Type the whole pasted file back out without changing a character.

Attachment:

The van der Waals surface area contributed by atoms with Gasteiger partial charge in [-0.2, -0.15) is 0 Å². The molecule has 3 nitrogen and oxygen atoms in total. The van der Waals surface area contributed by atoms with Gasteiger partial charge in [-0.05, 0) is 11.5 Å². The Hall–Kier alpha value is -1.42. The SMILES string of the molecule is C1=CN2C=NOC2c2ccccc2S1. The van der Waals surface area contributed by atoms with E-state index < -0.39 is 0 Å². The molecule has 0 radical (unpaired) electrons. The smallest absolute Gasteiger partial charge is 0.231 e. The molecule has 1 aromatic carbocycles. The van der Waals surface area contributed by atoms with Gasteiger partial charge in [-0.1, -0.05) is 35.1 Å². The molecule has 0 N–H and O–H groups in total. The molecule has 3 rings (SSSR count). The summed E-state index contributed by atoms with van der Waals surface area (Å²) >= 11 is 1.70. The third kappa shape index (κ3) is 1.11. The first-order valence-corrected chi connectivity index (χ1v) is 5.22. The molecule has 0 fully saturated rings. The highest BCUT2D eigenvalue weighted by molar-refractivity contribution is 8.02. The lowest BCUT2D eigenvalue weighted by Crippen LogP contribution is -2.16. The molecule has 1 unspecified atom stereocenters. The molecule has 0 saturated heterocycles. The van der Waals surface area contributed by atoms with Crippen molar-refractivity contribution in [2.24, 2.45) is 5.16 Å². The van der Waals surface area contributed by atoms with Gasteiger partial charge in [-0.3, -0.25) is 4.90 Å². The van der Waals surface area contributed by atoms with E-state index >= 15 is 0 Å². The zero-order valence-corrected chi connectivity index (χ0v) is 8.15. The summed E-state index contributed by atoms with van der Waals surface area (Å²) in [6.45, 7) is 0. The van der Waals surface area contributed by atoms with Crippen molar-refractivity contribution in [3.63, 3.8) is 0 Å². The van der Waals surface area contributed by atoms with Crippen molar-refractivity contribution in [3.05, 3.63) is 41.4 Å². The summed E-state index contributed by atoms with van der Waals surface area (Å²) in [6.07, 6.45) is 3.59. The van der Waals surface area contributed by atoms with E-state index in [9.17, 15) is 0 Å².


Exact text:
The van der Waals surface area contributed by atoms with Gasteiger partial charge in [-0.2, -0.15) is 0 Å². The molecule has 3 nitrogen and oxygen atoms in total. The van der Waals surface area contributed by atoms with Gasteiger partial charge in [-0.05, 0) is 11.5 Å². The Hall–Kier alpha value is -1.42. The SMILES string of the molecule is C1=CN2C=NOC2c2ccccc2S1. The van der Waals surface area contributed by atoms with E-state index < -0.39 is 0 Å². The molecule has 0 radical (unpaired) electrons. The smallest absolute Gasteiger partial charge is 0.231 e. The molecule has 1 aromatic carbocycles. The van der Waals surface area contributed by atoms with Gasteiger partial charge in [-0.1, -0.05) is 35.1 Å². The molecule has 0 N–H and O–H groups in total. The molecule has 3 rings (SSSR count). The summed E-state index contributed by atoms with van der Waals surface area (Å²) >= 11 is 1.70. The third kappa shape index (κ3) is 1.11. The first-order valence-corrected chi connectivity index (χ1v) is 5.22. The molecule has 0 fully saturated rings. The highest BCUT2D eigenvalue weighted by molar-refractivity contribution is 8.02. The lowest BCUT2D eigenvalue weighted by Crippen LogP contribution is -2.16. The molecule has 1 unspecified atom stereocenters. The molecule has 0 saturated heterocycles. The van der Waals surface area contributed by atoms with Crippen molar-refractivity contribution in [2.24, 2.45) is 5.16 Å². The van der Waals surface area contributed by atoms with Gasteiger partial charge in [-0.3, -0.25) is 4.90 Å². The van der Waals surface area contributed by atoms with E-state index >= 15 is 0 Å². The zero-order valence-corrected chi connectivity index (χ0v) is 8.15. The summed E-state index contributed by atoms with van der Waals surface area (Å²) in [6.45, 7) is 0. The van der Waals surface area contributed by atoms with Crippen molar-refractivity contribution in [3.63, 3.8) is 0 Å². The van der Waals surface area contributed by atoms with Crippen molar-refractivity contribution in [3.05, 3.63) is 41.4 Å². The summed E-state index contributed by atoms with van der Waals surface area (Å²) in [6.07, 6.45) is 3.59. The van der Waals surface area contributed by atoms with E-state index in [9.17, 15) is 0 Å².